Now it's time to move away from the diverse Carex genus and explore a number of other genera in the Cyperaceae family and some of their representative species.

Browning clump of woolgrass (Scirpus cyperinus) growing alongside a pond.

The Scirpus (bulrushes) genus is represented by eight species in Ohio, with the photographed woolgrass (Scirpus cyperinus) being one of the most frequent species.  Bulrushes are vital food sources for waterfowl and other aquatic critters.  The bulrushes tend to be the largest/tallest of the Cyperaceae members as well.

Eleocharis obtusa 

Eleocharis (spike rushes) is a diverse and notoriously difficult genus that requires careful study of their tiny achenes and other inconspicuous characteristics to identify them down to species level.  Spike rushes have small terminal spikelets and culms with extremely reduced leaves (blades often absent).  There are 16 taxa native to Ohio with many being rather rare, or at least overlooked.

Rhynchospora capillacea
Rhynchospora capitellata

Rhynchospora (beak rushes) are named for the tiny "beak" or tubercle that caps each achene in this genus.  Their spikelets occur terminally and are arranged in glomerules, or compacted clusters.  Here in Ohio we only have a handful of species (including the two photographed above) but further to the south/east this genus is represented by dozens of species.

Eriophorum viridicarinatum

Eriophorum (cotton grass) is one of the most immediately-recognizable and distinguishable Cyperaceae genera for its woolly perianth bristles that are quick to catch the eye.  Unlike the aforementioned Rhynchospora genus whose range is primarily in the southeast; this genus is predominately found in the boreal north's fens and bogs.  Ohio is home to only three species and all three are quite rare in their limited distribution.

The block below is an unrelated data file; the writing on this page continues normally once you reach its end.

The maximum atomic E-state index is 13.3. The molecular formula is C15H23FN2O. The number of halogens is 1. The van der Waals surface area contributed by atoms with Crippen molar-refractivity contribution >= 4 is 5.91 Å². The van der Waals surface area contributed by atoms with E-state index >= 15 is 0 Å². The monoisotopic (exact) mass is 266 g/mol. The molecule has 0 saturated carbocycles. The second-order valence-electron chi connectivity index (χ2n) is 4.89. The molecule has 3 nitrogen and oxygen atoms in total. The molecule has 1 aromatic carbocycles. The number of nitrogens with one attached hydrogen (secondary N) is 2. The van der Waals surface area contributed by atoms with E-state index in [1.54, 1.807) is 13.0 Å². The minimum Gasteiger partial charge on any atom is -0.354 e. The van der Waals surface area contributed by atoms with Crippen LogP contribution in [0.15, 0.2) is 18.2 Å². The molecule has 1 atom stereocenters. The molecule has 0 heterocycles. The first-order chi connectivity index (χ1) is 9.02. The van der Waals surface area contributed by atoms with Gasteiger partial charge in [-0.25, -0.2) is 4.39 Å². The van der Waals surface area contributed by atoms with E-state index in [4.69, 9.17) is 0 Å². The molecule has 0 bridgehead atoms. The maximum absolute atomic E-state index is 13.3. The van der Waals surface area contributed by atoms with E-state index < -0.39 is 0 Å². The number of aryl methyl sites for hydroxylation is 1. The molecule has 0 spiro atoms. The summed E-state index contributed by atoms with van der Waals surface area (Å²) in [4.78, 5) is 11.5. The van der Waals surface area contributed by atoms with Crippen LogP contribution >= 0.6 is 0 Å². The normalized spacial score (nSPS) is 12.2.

Cladium mariscoides

Cladium (twig rush) is a small genus of only three North American species and only one member in Ohio.  Our sole species, C. mariscoides occurs in calcareous fen meadows, marly mud flats, and marshy shorelines.  A relative of our twig rush, C. mariscus in the south is known as sawgrass for its hard, serrated edges that can easily slice open mammalian skin.

Schoenoplectus purshianus
Schoenoplectus saximontanus

Schoenoplectus (naked-stemmed bulrushes) is a relatively new genus split out from Scirpus and still goes by the common name of bulrush.  This genus has species that can be have either triangular or round stems in cross-section; which can cause for some confusion.  However, its small, clustered spikelets accompanied with an erect, non-leafy proximal bract (looks like a continuation of the stem) can help them stand out.

Scleria triglomerata

Scleria (nutrushes) might be my favorite genus out of all the Cyperaceae.  There are only four species to be found in Ohio but their very artistic achenes definitely set them apart.  The achenes turn bleach white when mature and have a unique pattern and/or combination of characters that help identify them to the species level.  I definitely plan to delve into our state's four taxa in their own dedicated post in the near future.

Dulichium arundinaceum

Dulichium (three-way sedge) is a monotypic genus, meaning only one species (D. arundinaceum) represents the entire genus.  This unique plant does an excellent job of displaying the three-ranked leaves trait when looking straight down from above.  The thin, needle-like structures are this species' achene-bearing spikelets.  It occurs sporadically throughout the state in wet-moist, open soiled situations.